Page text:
Dogs use their nails for a variety of purposes. Most importantly they provide traction and stability when standing, walking, and running. They also help when it comes to activities like play, digging, and grasping objects.
Ensuring your dog's nails are kept at an appropriate length and feeding them a balanced and nutritious diet can help to prevent problems from developing, but injuries, diseases, and infections are still possible.
Serious nail problems can significantly impact your dog's quality of life. Nail pain in dogs is typically worse than in humans because dogs put weight on their nails while walking. Early detection can make treatment easier and help to prevent ongoing pain and discomfort for your dog.
The Anatomy of a Dog's Nail
Dog nails contain a blood vessel and nerve encased in thick, hard keratin. The part inside the nail with the blood vessel and the nerve is often called the "quick." The nerve and blood vessel of the nail typically ends before the keratin shell, so you may note the rest of the nail is hollow or even filled with dirt. The place where the nail exits the digit of the paw is called the nail bed.
Common Causes of Nail Problems in Dogs
Problems with dog nails are often caused by injuries, diseases, or even poor nutrition. Some of the more common problems are outlined below.
Nail Trim Accidents
Many of us have experienced the shock of trimming a dog's nail too closely. It's quite easy to do this "quicking" by accident and it results in severing the blood vessel and nerve inside the nail. Heavy bleeding is common and it tends to be very painful to the dog.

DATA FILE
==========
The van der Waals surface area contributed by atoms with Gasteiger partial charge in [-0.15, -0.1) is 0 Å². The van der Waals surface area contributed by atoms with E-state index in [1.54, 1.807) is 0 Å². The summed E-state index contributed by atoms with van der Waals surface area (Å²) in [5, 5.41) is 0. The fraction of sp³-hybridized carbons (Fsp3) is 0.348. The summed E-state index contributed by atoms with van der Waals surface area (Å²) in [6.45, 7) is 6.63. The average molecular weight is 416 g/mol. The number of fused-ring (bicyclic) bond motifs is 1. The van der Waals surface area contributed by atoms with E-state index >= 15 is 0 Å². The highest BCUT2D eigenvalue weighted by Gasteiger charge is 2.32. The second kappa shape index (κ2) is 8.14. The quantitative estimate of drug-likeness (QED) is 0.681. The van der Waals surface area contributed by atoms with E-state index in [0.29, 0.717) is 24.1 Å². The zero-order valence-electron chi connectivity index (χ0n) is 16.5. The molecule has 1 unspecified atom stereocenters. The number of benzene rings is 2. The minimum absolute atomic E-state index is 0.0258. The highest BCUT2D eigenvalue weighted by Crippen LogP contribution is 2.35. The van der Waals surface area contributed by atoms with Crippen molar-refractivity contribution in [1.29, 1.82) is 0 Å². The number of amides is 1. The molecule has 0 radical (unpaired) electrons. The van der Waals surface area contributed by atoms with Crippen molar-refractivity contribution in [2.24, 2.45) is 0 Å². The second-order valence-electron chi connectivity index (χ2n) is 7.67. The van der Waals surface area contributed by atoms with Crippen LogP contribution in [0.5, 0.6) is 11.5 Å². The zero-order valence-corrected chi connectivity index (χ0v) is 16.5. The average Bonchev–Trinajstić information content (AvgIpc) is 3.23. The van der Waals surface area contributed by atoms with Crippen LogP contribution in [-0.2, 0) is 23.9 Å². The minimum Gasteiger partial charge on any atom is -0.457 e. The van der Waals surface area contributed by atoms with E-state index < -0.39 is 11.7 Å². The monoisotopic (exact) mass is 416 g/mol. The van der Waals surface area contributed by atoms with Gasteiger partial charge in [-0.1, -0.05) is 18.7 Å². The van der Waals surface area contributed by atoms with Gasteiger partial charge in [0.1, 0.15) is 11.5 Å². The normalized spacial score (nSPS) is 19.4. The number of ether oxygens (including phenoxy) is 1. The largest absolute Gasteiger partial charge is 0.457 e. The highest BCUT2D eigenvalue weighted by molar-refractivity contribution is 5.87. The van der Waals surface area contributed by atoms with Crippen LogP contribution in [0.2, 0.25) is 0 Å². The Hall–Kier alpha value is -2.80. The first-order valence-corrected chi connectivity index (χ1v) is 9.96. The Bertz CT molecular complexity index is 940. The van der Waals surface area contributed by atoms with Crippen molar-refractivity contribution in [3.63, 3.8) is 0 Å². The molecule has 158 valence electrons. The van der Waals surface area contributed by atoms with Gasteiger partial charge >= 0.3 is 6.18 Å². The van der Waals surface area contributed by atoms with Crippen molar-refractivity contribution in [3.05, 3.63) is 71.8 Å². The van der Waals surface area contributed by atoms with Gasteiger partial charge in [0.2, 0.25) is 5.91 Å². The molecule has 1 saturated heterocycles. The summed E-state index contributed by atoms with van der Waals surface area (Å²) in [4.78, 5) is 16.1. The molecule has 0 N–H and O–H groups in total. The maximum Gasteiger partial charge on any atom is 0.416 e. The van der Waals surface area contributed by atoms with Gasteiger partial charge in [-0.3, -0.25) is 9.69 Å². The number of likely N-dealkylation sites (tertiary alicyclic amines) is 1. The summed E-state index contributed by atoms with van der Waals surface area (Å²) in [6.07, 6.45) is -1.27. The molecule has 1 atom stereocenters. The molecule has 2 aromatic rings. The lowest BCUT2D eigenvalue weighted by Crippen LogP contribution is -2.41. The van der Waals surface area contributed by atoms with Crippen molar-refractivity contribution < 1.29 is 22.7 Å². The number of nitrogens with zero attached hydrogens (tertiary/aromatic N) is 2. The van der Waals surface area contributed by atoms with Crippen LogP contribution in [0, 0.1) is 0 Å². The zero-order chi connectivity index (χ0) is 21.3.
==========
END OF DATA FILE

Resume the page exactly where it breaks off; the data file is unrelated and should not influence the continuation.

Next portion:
If you accidentally cut into the quick, the following steps are recommended:
- Try to remain calm. The bleeding may seem profuse, but the injury is probably not as bad as it seems.
- Apply pressure with a cloth or paper towel while you get something to stop the bleeding.
- If you have styptic powder (one brand name is Kwik Stop), you can dip the nail into some powder and press the powder to the end of the bleeding nail. If you do not have this product, cornstarch or flour can work in a pinch but is less effective and slower to stop bleeding.
- Try to keep your dog calm and still while you wait for the bleeding to stop.
- Contact your veterinarian if the bleeding continues for more than about 15 minutes, the nail or paw looks swollen, or your dog is limping or holding up the paw.
Nail injuries are relatively common in dogs. They can easily get caught on things while they are running around, causing the nail to tear or split.
If you think your dog has a nail injury, take the time to closely inspect the paw. Stop any bleeding and clean the area if your dog will allow you. If only the keratin part of the nail was injured, you should be able to trim off any sharp edges and then monitor the paw.
A nail injury that affects the quick or nail bed or that appears red, swollen or produces a discharge should be seen by a veterinarian.
Dogs can develop paronychia, an infection of the nail bed. However, nail infections may also be related to allergies, other skin problems, injuries, or disorders of the nail. Nail bed infections are usually bacterial or fungal.